The diff command can make an editing script that you give to the ex or ed editors or the patch program. They'll apply your same edits to other copies of the same file. This is handy if you have a lot of copies of a big file, spread around a network or on a lot of disks, and you want to make the same small change to all the files. Instead of sending new copies of the whole file, just have diff make a script -- and use that little script to update all the big files.
Here's a demo. I'm going to modify a program called pqs.c. Then I'll use diff and ed to apply the same changes to a copy of the file named remote-pqs.c (which might be at a remote computer):
At prompt 1%, I make the simulated "remote" copy of the pqs.c file. At prompt 2%, I make another copy of it; at prompt 3%, I edit the copy. Prompt 4% has a diff that shows the changes I made. Then, at prompt 5%, I run diff - e; I save the result in edscr, which I show at prompt 6.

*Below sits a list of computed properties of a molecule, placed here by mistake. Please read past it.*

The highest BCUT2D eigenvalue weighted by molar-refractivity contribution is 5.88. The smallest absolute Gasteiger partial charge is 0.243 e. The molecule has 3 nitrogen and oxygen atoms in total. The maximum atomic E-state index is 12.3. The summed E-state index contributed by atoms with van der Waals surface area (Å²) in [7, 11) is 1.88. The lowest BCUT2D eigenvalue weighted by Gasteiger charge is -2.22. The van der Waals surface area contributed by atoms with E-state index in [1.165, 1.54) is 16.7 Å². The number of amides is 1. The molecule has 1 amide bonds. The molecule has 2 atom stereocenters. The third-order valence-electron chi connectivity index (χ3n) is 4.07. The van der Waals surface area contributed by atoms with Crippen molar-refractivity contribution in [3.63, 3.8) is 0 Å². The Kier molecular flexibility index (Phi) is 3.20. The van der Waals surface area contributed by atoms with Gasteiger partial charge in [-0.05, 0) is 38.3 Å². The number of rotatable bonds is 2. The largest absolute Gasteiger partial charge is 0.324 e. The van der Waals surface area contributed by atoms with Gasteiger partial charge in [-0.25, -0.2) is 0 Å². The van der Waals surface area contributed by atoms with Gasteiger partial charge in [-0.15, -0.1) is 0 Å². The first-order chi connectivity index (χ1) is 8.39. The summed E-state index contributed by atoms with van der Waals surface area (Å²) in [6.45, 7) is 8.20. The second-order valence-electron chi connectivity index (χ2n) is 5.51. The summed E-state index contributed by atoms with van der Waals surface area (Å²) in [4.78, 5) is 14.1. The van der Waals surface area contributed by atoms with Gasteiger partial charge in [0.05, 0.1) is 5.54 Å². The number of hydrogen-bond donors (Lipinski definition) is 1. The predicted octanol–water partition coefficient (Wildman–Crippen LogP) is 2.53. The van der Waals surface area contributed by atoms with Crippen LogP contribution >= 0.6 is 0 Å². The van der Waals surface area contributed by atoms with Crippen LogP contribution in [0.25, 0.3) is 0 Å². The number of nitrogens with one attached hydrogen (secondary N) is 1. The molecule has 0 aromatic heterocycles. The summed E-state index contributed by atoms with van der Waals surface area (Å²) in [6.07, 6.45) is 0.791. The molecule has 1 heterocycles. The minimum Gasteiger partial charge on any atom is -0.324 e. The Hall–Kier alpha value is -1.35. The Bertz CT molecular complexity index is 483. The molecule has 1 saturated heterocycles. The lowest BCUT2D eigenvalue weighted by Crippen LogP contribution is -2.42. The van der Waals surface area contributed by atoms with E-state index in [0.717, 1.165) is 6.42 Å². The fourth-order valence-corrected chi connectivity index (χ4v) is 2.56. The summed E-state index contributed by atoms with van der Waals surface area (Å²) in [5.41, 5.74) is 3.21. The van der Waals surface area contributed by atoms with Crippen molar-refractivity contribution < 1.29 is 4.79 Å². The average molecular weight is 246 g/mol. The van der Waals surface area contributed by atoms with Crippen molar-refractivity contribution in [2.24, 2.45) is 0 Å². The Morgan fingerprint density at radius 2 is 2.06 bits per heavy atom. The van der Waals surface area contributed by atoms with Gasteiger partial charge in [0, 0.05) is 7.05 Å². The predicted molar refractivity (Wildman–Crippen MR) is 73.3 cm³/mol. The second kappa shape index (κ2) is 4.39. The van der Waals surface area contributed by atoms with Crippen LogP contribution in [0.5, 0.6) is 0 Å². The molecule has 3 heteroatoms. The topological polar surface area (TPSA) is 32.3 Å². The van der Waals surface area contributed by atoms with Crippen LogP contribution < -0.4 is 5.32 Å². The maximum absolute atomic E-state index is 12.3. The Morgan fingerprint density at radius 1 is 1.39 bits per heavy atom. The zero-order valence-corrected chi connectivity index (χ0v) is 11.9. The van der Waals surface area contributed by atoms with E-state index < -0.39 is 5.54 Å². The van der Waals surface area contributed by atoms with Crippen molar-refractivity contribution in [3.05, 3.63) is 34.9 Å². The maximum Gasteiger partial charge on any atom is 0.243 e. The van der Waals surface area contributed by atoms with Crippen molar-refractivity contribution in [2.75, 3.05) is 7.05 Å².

Prompt 7% is important because diff - e doesn't add a w command to the script file. That tells ed to write its changes to the file. I use echo w to add the command.
In prompt 8%, I give ed the name of the "remote" file to edit as a command-line argument and give it the script file on its standard input. At prompt 9%, I do a diff that shows the changes have been made and the two versions are the same.
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